Of course if the attractor has actual dimension equal to *μ* then typically one may require a trial window-embedding dimension of at least *k*>*m*, which could be as large as 2*μ*. However, we might hope that *m* is closer to *μ* in our calculations, since

Consider the example given in figure 3. The series of firing times, the spike train, for the SCG are shown coloured by vertex. We take the window length to be *k*=80. Considering the ordered list of the (logarithms of the) eigenvalues of the lag-correlation matrix, there is an obvious break after *m*=14. This leads us to assert that *μ*≤14 and is very likely to be 13, corresponding to an attractor in the form of

Hence for any sampled SCG, generated on *n* vertices, we will generate an appropriate set of transmission lags, independent and identically, from a given distribution and calculate firing times following a kick start. Then we will employ the above state space embedding methodology to estimate an upper bound, *m*, for the actual dimension, *μ*, of the corresponding attractor. In the next section, we consider how *m* behaves as the number of vertices, *n*, varies, while keeping *z*, the expected in and out degree of all vertices, constant.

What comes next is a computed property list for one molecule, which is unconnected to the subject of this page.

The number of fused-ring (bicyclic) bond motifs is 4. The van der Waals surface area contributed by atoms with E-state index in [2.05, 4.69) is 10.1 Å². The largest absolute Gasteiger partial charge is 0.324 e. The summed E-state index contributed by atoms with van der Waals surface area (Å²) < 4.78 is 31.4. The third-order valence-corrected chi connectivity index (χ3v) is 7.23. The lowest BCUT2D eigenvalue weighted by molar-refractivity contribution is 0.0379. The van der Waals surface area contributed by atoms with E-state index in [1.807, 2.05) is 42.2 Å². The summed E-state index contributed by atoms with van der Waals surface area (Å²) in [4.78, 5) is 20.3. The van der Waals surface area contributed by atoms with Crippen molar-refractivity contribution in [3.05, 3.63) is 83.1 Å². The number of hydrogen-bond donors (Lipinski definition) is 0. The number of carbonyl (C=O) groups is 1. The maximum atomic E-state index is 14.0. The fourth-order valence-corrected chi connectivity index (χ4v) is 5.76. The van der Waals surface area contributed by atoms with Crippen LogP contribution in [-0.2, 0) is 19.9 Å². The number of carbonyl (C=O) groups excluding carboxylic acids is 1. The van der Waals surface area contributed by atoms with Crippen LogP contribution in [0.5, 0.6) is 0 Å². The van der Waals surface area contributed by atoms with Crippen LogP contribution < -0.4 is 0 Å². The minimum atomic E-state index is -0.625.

## 5. A large-scale survey

In this section, we carry out a large survey, analysing SCGs, with excitable-refractory delay dynamics, across a range of sizes having similar edges densities (as measured by the mean in and out vertex degree, *z*), a fixed value for the refractory period, *δ*, and similar transmission lags. For each SCG dynamic, we estimate *m* and thus we sample the conditional distribution *P*(*m* | *n*,*X*), where *X* stands for everything that we prescribed for the SCGs and the associate neuronal dynamics. We will examine how this distribution varies as the number of vertices, *n*, varies over orders of magnitude.

More precisely, we assume that (i) the refractory period *δ*=30, (ii) all transmission lags are identically and independently distributed (i.i.d.) uniformly [50,100] and (iii) the expected in and out degree of all vertices, *z*, is approximately equal to 3.

When *n* is large it is not trivial to sample from the corresponding set of strongly connected, directed, graphs with mean in and out degree equal to 3. Consequently, we have adopted a method based on edge swapping that enables the generation a Markov chain of such irreducible graphs, starting out at highly contrived graphs and evolving towards more homogeneous graphs, with the graph diameter decreasing along the chain. This allows the generation of networks with relatively small diameters over many hundreds of vertices and is set out in appendix A.